Grama and Pop lived a sit-com life without the pratfalls. Being happy, getting along easily, having good-natured-friends—this was something I craved as a child and have always tried to build into my life. Grama and Pop were the only examples of this kind of living that I knew outside the family sit- coms that I so eagerly watched. The Dick Van Dyke Show, Father Knows Best, My Three Sons, and I Love Lucy all modeled a life that I wanted to have but could not see in the chaos and tension of my abusive, unloving, insanely jealous father, my harried mother, and my seven brothers and sisters. Grama and Pop were the only people I knew who actually lived this way and I’ve always tried to recreate the easy familiarity of their lives in my own little world. There are even times when I think it works.
Leaving farming and leaving the valley came at a price for Grama though. Even when she was well into her 70’s, Grama would drive through the countryside with me, look at the cows in the rocky North Country fields, and talk about how she had always wanted to own a dairy farm and always wanted to milk cows every morning. Her and Pop built a happy life but it didn’t mean quite as much to her as the warmth of the cows she knew as a young woman.
I didn’t know that until I was well into my thirties. I also never saw the care that Grama gave to the older people in her neighborhood as they got older. First, Ethel and her husband died, then the Whites who owned the store at the corner, then the woman who lived in the trailer, and finally some other women that I didn’t know. None of this happened during our summer visits, but we knew that Grama nursed all of these old folks all the way from the time that they stopped being able to care for themselves until their deaths. I not only did not see, but did not understand. My mother was 19 when I was born and only one of her friends has died even though I’m 51 now. It’s only been since my mother started taking care of Grama that I’m getting an idea of the strength and the commitment that it took my grandmother to nurse many of her older friends as their health failed. But I realize now that developing the strength to nurse her older friends was the primary way in which my grandmother grew as a middle-aged woman. It was a noble thing. When Grama’s own mind began to slip into depression and Alzheimer’s in 1990, one of the saddest things about her decline was that there was nobody like her in the neighborhood to help her out the way that she had helped many others. It turned out that my mother was the only one who had the emotional strength, patience, and loving generosity that my grandmother had so matter-of-factly found in herself. And it was my mother who took my grandmother in and my mother who looked after her everyday in the nursing home until she died. I don’t know how my mother feels, but this is where my mother shows herself as a true daughter. On the day my grandmother died, I told my mom that any mother would be proud of the way my mom had cared for my grandmother. I guess I should have emphasized that her mother would have been proud too.
Grama was six years older than Pop, but he aged more quickly than her. He died suddenly from a massive heart attack at age 66 and before Grama had any gray hair on her head. Pop’s diet certainly contributed to his early death, but bricklaying is hard manual labor because of the heaviness of the bricks and the awkwardness of the positions in which bricklayers handle them. Pop talked about how many of his bricklaying friends died within a year of their retirement. And that’s what happened to him as well.
Vic, Alan, and I stopped going to visit Grama and Pop for such long stretches when we were twelve or thirteen. The trailer got a lot smaller as we hit puberty and fishing with Grama and Pop lost its allure as girlfriends, peer groups, and high school sports began to call. We saw them more often when they visited us over Christmas and during the summer holidays than up at their trailer. Vic and I still had an affection and trust in them that we hardly had for anyone else in the world, but Grama and Pop’s wasn’t a place in the same way it had been. However, this condition was only temporary for me. Anxious to get away from my father and his anger and turmoil, I started going back after my sophomore and junior years in high school. Gradually, Grama and Pop’s became a refuge for me away from my family and I visited them almost every time I came home from North Carolina or Michigan or Philadelphia. They even visited me once in Ann Arbor after Susan Thorne and I got married, something my parents never did. By the time Pop died, they were my closest relatives.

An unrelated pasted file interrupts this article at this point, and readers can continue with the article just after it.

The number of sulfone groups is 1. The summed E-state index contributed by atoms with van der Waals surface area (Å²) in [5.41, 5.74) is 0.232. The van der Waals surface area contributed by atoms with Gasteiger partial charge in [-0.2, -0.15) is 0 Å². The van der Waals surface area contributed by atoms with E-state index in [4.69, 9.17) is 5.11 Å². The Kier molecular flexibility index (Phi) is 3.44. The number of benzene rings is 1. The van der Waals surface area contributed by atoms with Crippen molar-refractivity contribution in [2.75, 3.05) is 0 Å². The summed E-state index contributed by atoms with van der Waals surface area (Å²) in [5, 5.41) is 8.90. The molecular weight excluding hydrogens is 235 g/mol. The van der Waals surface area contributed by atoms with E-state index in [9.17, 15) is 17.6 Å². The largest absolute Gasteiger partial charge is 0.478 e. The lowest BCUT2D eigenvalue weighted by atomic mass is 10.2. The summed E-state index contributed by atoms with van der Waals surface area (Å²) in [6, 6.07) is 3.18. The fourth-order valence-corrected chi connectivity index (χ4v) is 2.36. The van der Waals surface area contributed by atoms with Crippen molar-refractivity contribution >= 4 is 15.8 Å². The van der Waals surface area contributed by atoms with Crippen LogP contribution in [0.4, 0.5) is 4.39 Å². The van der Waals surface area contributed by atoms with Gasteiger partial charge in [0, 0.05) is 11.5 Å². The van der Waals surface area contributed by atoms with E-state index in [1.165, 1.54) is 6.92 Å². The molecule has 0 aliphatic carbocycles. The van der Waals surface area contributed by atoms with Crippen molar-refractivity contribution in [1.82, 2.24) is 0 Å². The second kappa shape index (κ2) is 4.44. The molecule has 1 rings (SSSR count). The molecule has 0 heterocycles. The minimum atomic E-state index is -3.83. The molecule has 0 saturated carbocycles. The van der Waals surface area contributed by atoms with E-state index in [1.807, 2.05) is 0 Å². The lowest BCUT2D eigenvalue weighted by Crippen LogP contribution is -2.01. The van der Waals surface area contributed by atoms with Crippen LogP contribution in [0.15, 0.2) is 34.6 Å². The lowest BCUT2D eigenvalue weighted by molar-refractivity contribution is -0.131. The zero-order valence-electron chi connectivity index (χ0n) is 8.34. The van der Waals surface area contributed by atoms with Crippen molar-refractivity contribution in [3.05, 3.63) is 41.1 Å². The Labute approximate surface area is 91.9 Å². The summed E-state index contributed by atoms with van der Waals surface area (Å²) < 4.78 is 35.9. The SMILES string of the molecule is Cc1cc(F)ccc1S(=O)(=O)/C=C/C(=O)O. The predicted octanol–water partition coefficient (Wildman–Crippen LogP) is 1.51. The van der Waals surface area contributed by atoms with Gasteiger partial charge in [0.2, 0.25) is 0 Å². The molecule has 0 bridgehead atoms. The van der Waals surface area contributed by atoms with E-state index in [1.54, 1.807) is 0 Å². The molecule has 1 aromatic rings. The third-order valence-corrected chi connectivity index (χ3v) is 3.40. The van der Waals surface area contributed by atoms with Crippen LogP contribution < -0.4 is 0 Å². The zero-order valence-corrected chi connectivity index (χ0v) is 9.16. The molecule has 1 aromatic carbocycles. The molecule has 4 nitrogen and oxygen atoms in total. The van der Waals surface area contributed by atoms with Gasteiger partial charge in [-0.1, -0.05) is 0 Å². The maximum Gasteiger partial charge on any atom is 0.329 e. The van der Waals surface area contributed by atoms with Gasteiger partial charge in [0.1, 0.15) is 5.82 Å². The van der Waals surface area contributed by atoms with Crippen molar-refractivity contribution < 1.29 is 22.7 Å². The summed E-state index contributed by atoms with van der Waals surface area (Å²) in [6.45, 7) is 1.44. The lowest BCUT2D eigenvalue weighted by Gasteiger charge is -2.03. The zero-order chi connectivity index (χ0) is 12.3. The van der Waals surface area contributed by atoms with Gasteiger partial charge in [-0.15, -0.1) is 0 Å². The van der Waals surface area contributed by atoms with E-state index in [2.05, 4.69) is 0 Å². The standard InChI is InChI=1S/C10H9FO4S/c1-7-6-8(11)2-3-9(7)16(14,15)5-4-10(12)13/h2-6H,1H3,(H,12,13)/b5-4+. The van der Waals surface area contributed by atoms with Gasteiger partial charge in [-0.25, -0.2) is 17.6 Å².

I didn’t visit my home town much in the decade that my grandmother was in the nursing home. I’ve always been reluctant to expose my daughters to either the tension of either my mother’s house or to my father (who still lives in Waverly). Driving eleven hours with two kids to be tense has never seemed very appealing or fruitful for me. Seeing my grandmother out of her mind with Alzheimer’s was also painful to the nth degree. But I know why she had such a long goodbye from the time she first showed symptoms of Alzheimer’s in 1990 to her death today. The same strikingly good health and vitality that kept her going during the Depression also kept her going after she could no longer care for herself, long after she started wondering why she just couldn’t die. I told my daughter Katie in the wake of my grandmother’s death that all of us human beings have weaknesses and that our weaknesses can cause enormous damage. I should have added that our strengths can also curse us. That’s what I feel happened with my grandmother. The physical strength that had blessed her life for 75 years became a curse after she started to develop Alzheimers. Good health just wouldn’t let her out of its grip.
The funeral services were simple and affecting. The Methodist minister came to my mother’s house to collect materials for her funeral sermon and we spent almost an hour telling stories about her. Then, at the funeral, I got to see my cousins from the Camptown area before we took Grama’s body to the French Azilum cemetery to be buried. The settlement of French Azilum was started by John Nicholson as a speculative scheme. Nicholson was a Philadelphia entrepreneur and partner of Robert Morris during the early 1790’s who still gets cited in history books because he failed for $6 million. But, he was neither as good nor as valuable a person as my grandmother Rheta West, a fact of history that’s important to remember.